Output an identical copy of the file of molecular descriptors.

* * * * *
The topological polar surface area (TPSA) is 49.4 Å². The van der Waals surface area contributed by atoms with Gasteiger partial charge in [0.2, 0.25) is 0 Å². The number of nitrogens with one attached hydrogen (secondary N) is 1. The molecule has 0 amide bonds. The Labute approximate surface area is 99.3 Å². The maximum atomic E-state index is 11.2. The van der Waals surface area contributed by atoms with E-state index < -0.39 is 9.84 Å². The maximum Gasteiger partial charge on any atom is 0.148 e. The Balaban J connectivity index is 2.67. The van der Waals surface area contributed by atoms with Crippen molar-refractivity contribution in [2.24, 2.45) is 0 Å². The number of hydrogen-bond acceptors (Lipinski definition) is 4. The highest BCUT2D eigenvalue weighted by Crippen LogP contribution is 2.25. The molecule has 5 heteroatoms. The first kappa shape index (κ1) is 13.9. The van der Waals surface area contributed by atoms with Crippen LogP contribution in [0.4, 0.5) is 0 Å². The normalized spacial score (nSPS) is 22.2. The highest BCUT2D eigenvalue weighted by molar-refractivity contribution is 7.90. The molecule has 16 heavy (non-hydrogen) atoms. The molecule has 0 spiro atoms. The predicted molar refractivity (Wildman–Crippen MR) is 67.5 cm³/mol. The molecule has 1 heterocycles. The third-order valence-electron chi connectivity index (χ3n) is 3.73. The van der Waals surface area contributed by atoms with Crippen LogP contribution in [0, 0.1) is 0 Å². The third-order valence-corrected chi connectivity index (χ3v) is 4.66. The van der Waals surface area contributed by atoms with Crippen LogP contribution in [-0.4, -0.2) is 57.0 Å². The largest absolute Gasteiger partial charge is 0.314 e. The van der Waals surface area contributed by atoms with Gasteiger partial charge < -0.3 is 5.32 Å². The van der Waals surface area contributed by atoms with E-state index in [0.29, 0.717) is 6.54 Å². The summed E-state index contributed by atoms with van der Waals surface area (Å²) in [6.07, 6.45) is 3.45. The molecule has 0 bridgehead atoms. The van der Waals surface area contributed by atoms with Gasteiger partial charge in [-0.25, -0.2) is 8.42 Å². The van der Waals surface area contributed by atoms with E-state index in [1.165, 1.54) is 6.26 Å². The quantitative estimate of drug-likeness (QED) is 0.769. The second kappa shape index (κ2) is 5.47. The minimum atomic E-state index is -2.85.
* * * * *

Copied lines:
The topological polar surface area (TPSA) is 49.4 Å². The van der Waals surface area contributed by atoms with Gasteiger partial charge in [0.2, 0.25) is 0 Å². The number of nitrogens with one attached hydrogen (secondary N) is 1. The molecule has 0 amide bonds. The Labute approximate surface area is 99.3 Å². The maximum atomic E-state index is 11.2. The van der Waals surface area contributed by atoms with E-state index < -0.39 is 9.84 Å². The maximum Gasteiger partial charge on any atom is 0.148 e. The Balaban J connectivity index is 2.67. The van der Waals surface area contributed by atoms with Crippen molar-refractivity contribution in [2.24, 2.45) is 0 Å². The number of hydrogen-bond acceptors (Lipinski definition) is 4. The highest BCUT2D eigenvalue weighted by Crippen LogP contribution is 2.25. The molecule has 5 heteroatoms. The first kappa shape index (κ1) is 13.9. The van der Waals surface area contributed by atoms with Crippen LogP contribution in [0.4, 0.5) is 0 Å². The normalized spacial score (nSPS) is 22.2. The highest BCUT2D eigenvalue weighted by molar-refractivity contribution is 7.90. The molecule has 16 heavy (non-hydrogen) atoms. The molecule has 0 spiro atoms. The predicted molar refractivity (Wildman–Crippen MR) is 67.5 cm³/mol. The molecule has 1 heterocycles. The third-order valence-electron chi connectivity index (χ3n) is 3.73. The van der Waals surface area contributed by atoms with Crippen LogP contribution in [0, 0.1) is 0 Å². The third-order valence-corrected chi connectivity index (χ3v) is 4.66. The van der Waals surface area contributed by atoms with Crippen LogP contribution in [-0.4, -0.2) is 57.0 Å². The largest absolute Gasteiger partial charge is 0.314 e. The van der Waals surface area contributed by atoms with Gasteiger partial charge < -0.3 is 5.32 Å². The van der Waals surface area contributed by atoms with E-state index in [0.29, 0.717) is 6.54 Å². The summed E-state index contributed by atoms with van der Waals surface area (Å²) in [6.07, 6.45) is 3.45. The molecule has 0 bridgehead atoms. The van der Waals surface area contributed by atoms with Gasteiger partial charge in [-0.25, -0.2) is 8.42 Å². The van der Waals surface area contributed by atoms with E-state index in [1.165, 1.54) is 6.26 Å². The quantitative estimate of drug-likeness (QED) is 0.769. The second kappa shape index (κ2) is 5.47. The minimum atomic E-state index is -2.85.